We've entered a strange, paradoxical season. The world outdoors seems to have gone quiet, with trees dormant, birds on their way out of here, and little furry creatures settling into their burrows—but there you sit at your desk, your brain buzzing and your fingers tap-tapping away in the whirlwind of business leadership that rarely seems to slow down. Maybe the bustle of the holidays is already creeping into your periphery; perhaps you're building momentum into the inevitable landslide of busyness that is the end of your fiscal year.
It might sound impossible to take a lesson from the trees, birds, and squirrels by slowing down right now because your reality—the demands on your time and schedule constraints—can't simply be ignored or transformed. But despite the hubbub, there are ways to find moments of quiet.
Do your planning in slo-mo.
Our work lives are often forced to march to the drumbeat of "do, do, do." Every single responsibility feels urgent and must be addressed immediately because the next decision or challenge will come rolling in before you know it! So we fly from issue to issue and task to task, taking decisive action at breakneck speed.
In reality, we often create our own hurry by failing to slow down during the planning phase of our decision-making and problem-solving. By rushing to action without taking enough deliberate time to understand a situation deeply, we are more prone to make mistakes and misjudgments, ultimately setting up our own little future stumbling blocks that will generate even more urgency and haste later on—or, as Rob Enderle argues in this oldie-but-goodie article, even creating our own more immense, more resounding catastrophes down the line. In Enderle's words:
"If you start running before you determine where the finish line is, you'll likely be running in the wrong direction, and the faster you go, the farther behind you'll be."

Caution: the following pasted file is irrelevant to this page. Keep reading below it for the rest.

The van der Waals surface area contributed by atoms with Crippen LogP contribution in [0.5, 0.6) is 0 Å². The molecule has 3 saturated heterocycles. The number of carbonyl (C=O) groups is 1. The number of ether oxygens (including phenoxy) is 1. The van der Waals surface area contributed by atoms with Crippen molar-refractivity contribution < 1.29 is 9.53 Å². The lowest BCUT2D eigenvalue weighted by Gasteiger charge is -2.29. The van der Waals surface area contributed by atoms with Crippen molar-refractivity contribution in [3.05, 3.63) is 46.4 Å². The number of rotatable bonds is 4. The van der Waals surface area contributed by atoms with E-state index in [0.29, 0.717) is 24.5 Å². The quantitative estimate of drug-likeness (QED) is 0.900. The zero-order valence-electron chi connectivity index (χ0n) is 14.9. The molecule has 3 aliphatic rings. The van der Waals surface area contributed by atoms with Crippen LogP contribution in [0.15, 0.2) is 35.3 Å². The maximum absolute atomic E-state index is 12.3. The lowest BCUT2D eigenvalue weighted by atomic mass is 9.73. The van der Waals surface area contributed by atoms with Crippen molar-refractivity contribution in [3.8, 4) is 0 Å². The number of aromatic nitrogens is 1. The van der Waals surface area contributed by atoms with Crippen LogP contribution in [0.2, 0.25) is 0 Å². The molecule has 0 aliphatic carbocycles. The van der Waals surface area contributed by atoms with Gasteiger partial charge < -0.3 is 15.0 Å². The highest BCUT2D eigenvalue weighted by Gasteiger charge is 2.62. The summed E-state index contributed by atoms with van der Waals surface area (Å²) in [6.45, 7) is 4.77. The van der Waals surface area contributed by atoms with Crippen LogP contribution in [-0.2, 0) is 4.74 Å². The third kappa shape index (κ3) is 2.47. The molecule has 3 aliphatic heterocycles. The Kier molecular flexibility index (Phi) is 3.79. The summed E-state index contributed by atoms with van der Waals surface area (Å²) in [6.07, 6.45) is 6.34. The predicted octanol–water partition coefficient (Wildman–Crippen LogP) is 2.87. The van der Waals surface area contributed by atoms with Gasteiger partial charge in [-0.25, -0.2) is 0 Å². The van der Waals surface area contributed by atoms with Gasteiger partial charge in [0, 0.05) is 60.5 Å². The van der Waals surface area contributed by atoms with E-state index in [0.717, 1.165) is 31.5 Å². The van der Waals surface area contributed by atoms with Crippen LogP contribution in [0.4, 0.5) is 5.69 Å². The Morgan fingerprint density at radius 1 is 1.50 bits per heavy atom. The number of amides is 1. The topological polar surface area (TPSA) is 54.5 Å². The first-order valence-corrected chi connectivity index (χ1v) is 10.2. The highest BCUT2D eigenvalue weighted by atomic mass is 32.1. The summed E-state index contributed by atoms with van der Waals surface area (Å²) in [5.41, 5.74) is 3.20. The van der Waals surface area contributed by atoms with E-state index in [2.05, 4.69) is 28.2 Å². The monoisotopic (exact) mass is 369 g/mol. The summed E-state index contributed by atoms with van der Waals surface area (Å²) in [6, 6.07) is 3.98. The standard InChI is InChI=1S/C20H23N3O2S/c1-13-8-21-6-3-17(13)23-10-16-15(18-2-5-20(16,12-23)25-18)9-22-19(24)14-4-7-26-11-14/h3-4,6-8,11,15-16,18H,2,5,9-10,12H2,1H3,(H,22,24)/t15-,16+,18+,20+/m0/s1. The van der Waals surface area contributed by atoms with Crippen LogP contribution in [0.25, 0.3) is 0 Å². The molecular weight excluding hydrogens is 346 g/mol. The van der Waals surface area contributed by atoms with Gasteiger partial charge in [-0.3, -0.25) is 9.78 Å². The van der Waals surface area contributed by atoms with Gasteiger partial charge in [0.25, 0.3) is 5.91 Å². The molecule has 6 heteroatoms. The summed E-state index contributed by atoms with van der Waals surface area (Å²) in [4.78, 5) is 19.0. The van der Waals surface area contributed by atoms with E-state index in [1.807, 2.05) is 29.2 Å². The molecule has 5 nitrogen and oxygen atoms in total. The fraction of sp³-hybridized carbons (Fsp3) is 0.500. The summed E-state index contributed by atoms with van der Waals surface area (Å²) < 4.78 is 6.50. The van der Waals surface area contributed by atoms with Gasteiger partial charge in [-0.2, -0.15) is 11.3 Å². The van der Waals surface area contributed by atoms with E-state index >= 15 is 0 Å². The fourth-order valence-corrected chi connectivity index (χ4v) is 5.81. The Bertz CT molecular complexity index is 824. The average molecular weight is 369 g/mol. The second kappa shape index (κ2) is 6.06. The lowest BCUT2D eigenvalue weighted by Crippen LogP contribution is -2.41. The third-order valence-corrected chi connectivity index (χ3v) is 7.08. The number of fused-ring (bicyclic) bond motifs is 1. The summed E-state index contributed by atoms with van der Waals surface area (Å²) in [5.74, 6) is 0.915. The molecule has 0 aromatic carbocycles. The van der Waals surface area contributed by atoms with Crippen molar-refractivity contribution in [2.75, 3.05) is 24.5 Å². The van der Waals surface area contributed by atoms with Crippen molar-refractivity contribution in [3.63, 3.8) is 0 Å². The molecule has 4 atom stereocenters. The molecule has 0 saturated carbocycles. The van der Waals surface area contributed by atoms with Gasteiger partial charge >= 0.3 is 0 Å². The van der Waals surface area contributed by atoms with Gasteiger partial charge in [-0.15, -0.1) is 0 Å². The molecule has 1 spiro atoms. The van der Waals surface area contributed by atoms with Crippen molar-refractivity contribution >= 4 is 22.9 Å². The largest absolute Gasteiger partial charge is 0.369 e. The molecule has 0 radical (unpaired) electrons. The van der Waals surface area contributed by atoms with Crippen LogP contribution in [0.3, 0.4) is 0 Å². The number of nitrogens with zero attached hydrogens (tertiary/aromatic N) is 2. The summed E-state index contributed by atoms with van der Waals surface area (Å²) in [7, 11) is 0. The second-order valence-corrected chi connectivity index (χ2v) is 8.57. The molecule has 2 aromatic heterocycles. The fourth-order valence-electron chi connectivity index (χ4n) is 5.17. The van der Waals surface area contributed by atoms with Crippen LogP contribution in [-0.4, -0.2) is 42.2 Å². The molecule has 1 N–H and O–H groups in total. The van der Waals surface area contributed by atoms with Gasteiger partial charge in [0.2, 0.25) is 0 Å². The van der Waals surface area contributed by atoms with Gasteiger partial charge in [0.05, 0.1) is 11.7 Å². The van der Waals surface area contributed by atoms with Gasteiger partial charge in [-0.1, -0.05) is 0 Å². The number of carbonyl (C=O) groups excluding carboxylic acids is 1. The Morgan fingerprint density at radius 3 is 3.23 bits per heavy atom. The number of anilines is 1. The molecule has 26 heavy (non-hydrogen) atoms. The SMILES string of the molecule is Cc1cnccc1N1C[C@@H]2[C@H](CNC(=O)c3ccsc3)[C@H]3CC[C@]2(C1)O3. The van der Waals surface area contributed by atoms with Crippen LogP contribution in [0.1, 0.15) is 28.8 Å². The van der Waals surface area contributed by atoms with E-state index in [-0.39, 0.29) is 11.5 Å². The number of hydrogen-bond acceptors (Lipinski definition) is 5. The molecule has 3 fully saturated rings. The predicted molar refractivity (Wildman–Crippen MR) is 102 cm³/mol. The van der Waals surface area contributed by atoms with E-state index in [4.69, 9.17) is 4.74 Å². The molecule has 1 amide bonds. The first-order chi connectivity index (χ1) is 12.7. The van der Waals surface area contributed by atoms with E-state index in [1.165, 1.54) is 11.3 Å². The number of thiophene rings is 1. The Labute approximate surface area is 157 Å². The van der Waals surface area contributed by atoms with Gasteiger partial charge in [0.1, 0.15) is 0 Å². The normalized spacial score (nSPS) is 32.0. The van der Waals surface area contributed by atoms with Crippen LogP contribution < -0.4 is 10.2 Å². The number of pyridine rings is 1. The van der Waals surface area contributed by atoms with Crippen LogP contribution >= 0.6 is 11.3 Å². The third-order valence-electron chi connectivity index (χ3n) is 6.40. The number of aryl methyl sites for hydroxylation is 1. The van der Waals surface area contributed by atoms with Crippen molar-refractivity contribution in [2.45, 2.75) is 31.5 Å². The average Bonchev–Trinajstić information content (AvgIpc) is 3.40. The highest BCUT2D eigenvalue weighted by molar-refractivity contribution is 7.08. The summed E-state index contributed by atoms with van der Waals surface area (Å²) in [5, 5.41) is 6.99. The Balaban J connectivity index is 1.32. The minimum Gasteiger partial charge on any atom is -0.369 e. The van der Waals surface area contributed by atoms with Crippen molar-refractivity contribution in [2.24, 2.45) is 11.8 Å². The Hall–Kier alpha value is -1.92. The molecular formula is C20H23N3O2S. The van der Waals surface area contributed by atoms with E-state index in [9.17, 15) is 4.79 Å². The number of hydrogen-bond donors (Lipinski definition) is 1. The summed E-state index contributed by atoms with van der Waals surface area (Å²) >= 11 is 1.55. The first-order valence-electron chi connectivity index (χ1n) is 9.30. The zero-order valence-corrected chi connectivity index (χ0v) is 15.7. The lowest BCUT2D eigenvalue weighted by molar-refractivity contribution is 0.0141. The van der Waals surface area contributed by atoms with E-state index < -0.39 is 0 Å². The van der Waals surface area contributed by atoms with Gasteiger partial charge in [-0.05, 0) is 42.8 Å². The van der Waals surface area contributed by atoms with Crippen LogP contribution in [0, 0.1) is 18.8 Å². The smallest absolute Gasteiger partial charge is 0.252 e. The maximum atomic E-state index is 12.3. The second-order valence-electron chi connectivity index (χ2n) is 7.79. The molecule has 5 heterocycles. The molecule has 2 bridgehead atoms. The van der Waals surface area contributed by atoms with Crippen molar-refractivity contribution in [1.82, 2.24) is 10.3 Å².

So what if you treat your planning processes as moments of quiet this season? Set aside more time for planning than you think you need; think and write calmly, slowly, and silently, or engage in an almost leisurely discussion with the others involved, deliberating in slo-mo as you ensure your understanding of the situation is as deep and wide as can be before any action is agreed upon. Choose to be an Ent from time to time (raise your hand all you Lord of the Rings fans). Let your planning be meditative, appreciative of the people and work involved, and almost restful. In all likelihood, you'll find yourself making better, more informed judgments, saving you time later when you're no longer facing the roadblocks generated by hasty planning!
Psychologist Mihaly Csikszentmihalyi first introduced the concept and theory of flow, or the "flow state," back in the 90s, so it's likely you've heard something about it before. Here's how Greg Smith from Fast Company, Inc. describes it: "Flow is a state of optimal performance during which our creativity, productivity, and mental health are enhanced. To experience it, we need to find a task that is challenging enough to require our full attention but not so overwhelming that we feel defeated." Essentially, it's the opposite of multitasking, that frenzied and unproductive juggling act we often get trapped in. It's a place where creativity and the joy of engaging, just-challenging-enough work can take the reins, leading to complete absorption in the task at hand.